A combined study of genetics and bone fossils showing the transition from early detection, harvesting and consumption to agriculture over 12,000 years ago in Europe was found. adverse health outcomes as reported by shorter -than -expected peaks in early farmers, according to the global group. of the applicants.
“Recent studies have tried to show that the contribution of DNA is high,” said Stephanie Marciniak, assistant research physician, Penn State. “We started thinking about the long -standing questions about moving from catching, harvesting and eating to sedentary farming and decided to look at the health impact with a higher level. as an option. “
Working with George H. Perry, associate professor of anthropology and biology, Penn State, and more than 40 world researchers, Marciniak looked at the heights of people who lived before the Neolithic, and the Neolithic, Copper, Bronze and Iron Age. The researchers measured the long bones of the bone remains that had been modeled or tested for ancient DNA by other researchers.
The researchers created a model that used adult height, signs of severity seen in bones and old DNA. They also looked at the genetic markers of the ancestors. The researchers reported their results in a new issue of Proceedings of the National Academy of Sciences.
“Our approach is different from using high -level measurements and old DNA taken from the same people,” Marciniak said.
The shift from hunting, harvesting and eating to farming did not take place throughout Europe at the same time, but in different places at different times.
The researchers studied 167 people who lived between 38,000 and 2,400 years ago. These are the first farmers, the first farmers and the last farmers. They found that people from the Neolithic, considering their physical height, were on average 1.5 inches shorter than those before and 0.87 inches shorter than those behind. They also found that the height continued to rise through copper – 0.77 inches, Bronze – 1.06 inches, and iron – 1.29 inches relative to Neolithic heights.
“Right now, what we see is 80% of the height comes from genetic makeup and 20% from the environment,” Marciniak said. “Researchers don’t know all the genetic factors associated with height.”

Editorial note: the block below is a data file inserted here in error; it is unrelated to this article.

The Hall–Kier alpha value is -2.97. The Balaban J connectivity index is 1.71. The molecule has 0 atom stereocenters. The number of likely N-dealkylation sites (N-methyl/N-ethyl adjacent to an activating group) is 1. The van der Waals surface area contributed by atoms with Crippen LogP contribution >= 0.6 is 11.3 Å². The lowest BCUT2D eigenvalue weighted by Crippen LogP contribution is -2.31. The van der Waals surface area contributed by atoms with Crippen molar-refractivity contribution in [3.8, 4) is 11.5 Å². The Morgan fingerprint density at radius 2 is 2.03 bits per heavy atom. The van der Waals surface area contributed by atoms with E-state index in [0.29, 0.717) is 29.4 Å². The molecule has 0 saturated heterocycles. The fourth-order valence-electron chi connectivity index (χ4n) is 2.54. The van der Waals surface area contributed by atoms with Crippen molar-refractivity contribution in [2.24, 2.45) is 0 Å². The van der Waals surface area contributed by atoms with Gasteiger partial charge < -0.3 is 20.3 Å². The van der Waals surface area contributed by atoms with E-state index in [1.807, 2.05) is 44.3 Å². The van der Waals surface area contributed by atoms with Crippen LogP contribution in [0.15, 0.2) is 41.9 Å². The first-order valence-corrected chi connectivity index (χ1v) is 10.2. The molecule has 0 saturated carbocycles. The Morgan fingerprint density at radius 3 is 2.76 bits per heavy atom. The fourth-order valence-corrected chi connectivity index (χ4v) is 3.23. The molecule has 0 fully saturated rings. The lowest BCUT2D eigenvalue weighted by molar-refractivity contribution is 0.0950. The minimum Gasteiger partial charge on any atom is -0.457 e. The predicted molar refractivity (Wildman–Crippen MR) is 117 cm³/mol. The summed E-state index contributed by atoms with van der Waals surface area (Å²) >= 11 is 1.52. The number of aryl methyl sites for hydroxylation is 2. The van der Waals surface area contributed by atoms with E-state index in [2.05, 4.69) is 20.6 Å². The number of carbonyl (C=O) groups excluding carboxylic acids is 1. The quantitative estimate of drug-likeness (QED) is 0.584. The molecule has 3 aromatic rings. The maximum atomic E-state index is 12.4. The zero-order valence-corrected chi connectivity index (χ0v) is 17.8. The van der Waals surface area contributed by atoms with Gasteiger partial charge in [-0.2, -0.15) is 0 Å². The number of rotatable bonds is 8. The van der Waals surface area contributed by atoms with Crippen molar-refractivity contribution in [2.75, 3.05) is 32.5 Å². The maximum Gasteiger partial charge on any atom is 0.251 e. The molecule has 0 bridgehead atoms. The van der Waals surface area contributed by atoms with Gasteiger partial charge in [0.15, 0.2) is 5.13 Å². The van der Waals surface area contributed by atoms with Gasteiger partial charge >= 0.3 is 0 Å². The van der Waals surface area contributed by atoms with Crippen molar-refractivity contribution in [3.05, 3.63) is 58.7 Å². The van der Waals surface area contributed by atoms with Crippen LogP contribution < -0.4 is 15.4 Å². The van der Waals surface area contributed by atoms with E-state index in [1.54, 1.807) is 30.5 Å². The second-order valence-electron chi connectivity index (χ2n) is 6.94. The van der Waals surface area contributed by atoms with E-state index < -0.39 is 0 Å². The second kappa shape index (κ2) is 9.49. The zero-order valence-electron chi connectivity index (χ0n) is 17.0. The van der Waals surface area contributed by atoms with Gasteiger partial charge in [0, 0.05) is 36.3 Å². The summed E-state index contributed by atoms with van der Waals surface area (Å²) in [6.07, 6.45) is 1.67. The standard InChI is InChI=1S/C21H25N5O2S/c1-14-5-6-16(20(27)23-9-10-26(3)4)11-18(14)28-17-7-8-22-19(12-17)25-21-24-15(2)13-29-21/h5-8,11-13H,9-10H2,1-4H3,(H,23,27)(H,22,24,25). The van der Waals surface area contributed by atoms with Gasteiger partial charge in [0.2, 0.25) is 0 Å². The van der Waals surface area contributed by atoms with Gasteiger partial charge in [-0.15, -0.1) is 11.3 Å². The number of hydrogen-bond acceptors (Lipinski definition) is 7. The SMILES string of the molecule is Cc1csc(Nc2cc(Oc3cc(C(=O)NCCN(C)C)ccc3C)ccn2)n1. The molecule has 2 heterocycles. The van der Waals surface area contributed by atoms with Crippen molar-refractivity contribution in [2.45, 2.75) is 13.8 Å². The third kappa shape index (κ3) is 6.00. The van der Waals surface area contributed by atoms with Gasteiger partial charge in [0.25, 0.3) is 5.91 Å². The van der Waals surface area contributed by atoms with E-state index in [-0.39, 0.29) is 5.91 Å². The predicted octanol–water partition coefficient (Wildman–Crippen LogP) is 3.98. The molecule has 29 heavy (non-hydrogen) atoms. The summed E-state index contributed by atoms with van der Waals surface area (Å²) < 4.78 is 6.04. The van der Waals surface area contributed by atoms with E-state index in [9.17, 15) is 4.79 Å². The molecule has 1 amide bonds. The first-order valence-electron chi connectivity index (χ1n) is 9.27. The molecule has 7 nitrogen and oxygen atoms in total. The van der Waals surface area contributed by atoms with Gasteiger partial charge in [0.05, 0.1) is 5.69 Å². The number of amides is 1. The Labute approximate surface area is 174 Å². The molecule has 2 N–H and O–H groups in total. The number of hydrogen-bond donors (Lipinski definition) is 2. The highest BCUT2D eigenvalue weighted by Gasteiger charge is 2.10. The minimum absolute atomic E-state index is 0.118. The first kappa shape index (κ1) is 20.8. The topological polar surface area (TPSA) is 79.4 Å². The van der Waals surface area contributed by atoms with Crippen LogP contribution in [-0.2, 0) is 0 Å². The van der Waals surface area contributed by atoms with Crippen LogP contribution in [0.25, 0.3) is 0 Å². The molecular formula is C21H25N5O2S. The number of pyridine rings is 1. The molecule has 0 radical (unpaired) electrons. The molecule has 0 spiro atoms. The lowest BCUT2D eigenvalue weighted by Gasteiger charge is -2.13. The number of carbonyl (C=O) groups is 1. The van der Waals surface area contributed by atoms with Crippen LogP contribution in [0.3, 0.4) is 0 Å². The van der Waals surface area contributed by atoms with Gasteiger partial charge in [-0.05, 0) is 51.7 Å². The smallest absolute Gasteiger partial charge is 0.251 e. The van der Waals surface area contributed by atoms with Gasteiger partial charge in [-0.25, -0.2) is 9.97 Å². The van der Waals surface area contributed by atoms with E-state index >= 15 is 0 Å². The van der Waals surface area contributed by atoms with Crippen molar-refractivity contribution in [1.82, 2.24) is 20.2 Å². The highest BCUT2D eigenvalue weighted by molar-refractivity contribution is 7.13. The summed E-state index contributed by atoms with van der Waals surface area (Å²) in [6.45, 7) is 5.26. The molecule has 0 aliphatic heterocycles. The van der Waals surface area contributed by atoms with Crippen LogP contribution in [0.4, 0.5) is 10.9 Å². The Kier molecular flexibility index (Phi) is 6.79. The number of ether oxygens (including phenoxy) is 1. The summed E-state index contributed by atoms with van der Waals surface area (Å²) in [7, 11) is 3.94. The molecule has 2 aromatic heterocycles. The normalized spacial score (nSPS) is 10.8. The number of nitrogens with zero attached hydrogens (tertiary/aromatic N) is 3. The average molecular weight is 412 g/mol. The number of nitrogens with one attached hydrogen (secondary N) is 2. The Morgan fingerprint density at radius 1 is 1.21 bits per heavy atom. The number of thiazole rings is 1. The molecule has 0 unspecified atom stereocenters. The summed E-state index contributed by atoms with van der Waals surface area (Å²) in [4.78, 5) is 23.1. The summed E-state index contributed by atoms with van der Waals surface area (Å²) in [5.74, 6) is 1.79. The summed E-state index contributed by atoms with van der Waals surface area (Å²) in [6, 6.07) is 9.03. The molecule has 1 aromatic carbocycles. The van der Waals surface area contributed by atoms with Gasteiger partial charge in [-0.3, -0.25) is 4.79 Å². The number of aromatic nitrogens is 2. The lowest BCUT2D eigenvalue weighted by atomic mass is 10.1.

The shift from hunting, harvesting and foraging to agriculture did not always result in high losses, although it did occur in some parts of Europe, such as Marciniak.
Marciniak and his team also looked at culture in their teaching.
“People are moving, usually from east to west,” he said. “We want to account for that move that brought in different parts of the highly related genetics.”
As the group incorporated ancestral knowledge, they found that for the Neolithic, altitude decreased slightly rather than equal to altitude.
“This research needs to be further researched with more data,” Marciniak said. “Our work presents a picture of something very powerful and nuanced. We need to do more to understand why the decline in genetic predisposition is associated with higher genetic predisposition. moving to the farm. “
The researchers said they believed their approach was in line with past human health research and could be used in other ways.
A contribution of genetic studies to changes in prehistoric human status
Stephanie Marciniak et al, An integrative skeletal and paleogenomic analysis of stature variation showing declining health for early European farmers. Proceedings of the National Academy of Sciences (2022). DOI: 10.1073 / pnas.2106743119
Presented by Pennsylvania State University
Directions: European farmers’ levels not in line with expectations (2022, April 7) downloaded on 7 April 2022 from https://phys.org/news/2022-04-european-farmers- heights.html
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